or ar·che·ol·o·gy



the scientific study of historic or prehistoric peoples and their cultures by analysis of their artifacts, inscriptions, monuments, and other such remains, especially those that have been excavated.
Rare. ancient history; the study of antiquity.

Origin of archaeology

First recorded in 1600–10, archaeology is from the Greek word archaiología the discussion of antiquities. See archaeo-, -logy
Related formsar·chae·ol·o·gist, noun Unabridged Based on the Random House Unabridged Dictionary, © Random House, Inc. 2019

Related Words for archaeology

excavation, paleontology, paleology, prehistory, antiquarianism

Examples from the Web for archaeology

Contemporary Examples of archaeology

Historical Examples of archaeology

  • I have, as everybody knows, devoted my whole life to Egyptian archaeology.


    Anatole France

  • This attitude of suspense is not without precedent in archaeology.

  • On the contrary, our own gropings, eclecticism, and archaeology are the symptoms of impotence.

    The Sense of Beauty

    George Santayana

  • Obviously America was a more interesting subject than archaeology.

    Riviera Towns

    Herbert Adams Gibbons

  • They belong to the field of archaeology rather than to history.

British Dictionary definitions for archaeology




the study of man's past by scientific analysis of the material remains of his culturesSee also prehistory, protohistory
Derived Formsarchaeological or archeological (ˌɑːkɪəˈlɒdʒɪkəl), adjectivearchaeologically or archeologically, adverbarchaeologist or archeologist, noun

Word Origin for archaeology

C17: from Late Latin archaeologia, from Greek arkhaiologia study of what is ancient, from arkhaios ancient (from arkhē beginning)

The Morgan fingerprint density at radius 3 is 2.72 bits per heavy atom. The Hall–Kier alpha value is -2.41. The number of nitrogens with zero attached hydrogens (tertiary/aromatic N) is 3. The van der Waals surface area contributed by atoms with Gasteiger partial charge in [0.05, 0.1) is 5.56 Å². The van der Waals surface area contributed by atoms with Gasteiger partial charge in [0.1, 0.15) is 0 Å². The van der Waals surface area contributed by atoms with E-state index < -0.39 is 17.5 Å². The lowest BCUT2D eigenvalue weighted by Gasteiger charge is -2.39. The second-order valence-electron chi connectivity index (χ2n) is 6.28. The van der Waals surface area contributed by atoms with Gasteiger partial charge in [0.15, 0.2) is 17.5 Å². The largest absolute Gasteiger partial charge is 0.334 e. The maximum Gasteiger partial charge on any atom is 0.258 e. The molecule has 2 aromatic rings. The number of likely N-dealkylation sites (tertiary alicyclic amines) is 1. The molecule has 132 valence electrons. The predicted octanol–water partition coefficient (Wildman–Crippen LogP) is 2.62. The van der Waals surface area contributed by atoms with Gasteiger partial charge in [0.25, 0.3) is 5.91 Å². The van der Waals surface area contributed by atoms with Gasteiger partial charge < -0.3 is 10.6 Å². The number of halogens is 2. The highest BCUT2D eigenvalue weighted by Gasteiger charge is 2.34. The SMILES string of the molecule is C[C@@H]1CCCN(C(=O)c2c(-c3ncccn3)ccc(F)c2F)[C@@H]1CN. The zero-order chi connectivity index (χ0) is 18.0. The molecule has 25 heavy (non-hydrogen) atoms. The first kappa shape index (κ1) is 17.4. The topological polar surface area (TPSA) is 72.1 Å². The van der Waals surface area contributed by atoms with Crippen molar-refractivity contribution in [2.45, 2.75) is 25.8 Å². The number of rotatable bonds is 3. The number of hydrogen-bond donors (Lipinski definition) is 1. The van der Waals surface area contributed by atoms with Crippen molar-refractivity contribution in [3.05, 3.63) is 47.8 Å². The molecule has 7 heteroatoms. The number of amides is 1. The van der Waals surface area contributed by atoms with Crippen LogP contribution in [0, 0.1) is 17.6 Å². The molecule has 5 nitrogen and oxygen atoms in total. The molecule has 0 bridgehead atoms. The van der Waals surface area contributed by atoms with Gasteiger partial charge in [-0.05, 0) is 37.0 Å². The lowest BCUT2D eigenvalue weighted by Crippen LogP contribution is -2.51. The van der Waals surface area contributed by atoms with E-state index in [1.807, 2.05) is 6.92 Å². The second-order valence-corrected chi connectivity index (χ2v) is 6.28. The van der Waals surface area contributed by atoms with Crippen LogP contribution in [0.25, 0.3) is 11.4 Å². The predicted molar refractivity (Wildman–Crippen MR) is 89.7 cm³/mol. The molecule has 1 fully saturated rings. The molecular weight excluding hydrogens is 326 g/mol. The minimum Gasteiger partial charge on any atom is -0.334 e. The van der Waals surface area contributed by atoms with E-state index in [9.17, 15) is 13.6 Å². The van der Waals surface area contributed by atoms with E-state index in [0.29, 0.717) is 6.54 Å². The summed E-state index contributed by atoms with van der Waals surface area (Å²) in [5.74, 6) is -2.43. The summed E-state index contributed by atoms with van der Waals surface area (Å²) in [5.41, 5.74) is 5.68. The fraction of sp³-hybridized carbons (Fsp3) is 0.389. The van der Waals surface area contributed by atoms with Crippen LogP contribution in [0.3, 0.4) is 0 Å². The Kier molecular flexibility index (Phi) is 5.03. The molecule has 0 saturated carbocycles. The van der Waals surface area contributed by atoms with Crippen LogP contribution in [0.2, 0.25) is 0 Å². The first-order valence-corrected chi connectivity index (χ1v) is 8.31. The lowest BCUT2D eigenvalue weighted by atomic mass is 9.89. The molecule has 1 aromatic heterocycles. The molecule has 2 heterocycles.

Collins English Dictionary - Complete & Unabridged 2012 Digital Edition © William Collins Sons & Co. Ltd. 1979, 1986 © HarperCollins Publishers 1998, 2000, 2003, 2005, 2006, 2007, 2009, 2012

Word Origin and History for archaeology

c.1600, "ancient history," from French archéologie (16c.) or directly from Greek arkhaiologia "the study of ancient things;" see archaeo- + -ology. Meaning "scientific study of ancient peoples" recorded by 1825. Related: Archaeological; archaeologically.

Online Etymology Dictionary, © 2010 Douglas Harper

archaeology in Science


archeology (är′kē-ŏlə-jē)

The scientific study of past human life and culture by the examination of physical remains, such as graves, tools, and pottery.
The American Heritage® Science Dictionary Copyright © 2011. Published by Houghton Mifflin Harcourt Publishing Company. All rights reserved.

archaeology in Culture



The recovery and study of material objects, such as graves, buildings, tools, artworks, and human remains, to investigate the structure and behavior of past cultures. Archaeologists rely on physical remains as clues to the emergence and development of human societies and civilizations. Anthropologists, by contrast, to interact with living people to study their cultures.

The New Dictionary of Cultural Literacy, Third Edition Copyright © 2005 by Houghton Mifflin Harcourt Publishing Company. Published by Houghton Mifflin Harcourt Publishing Company. All rights reserved.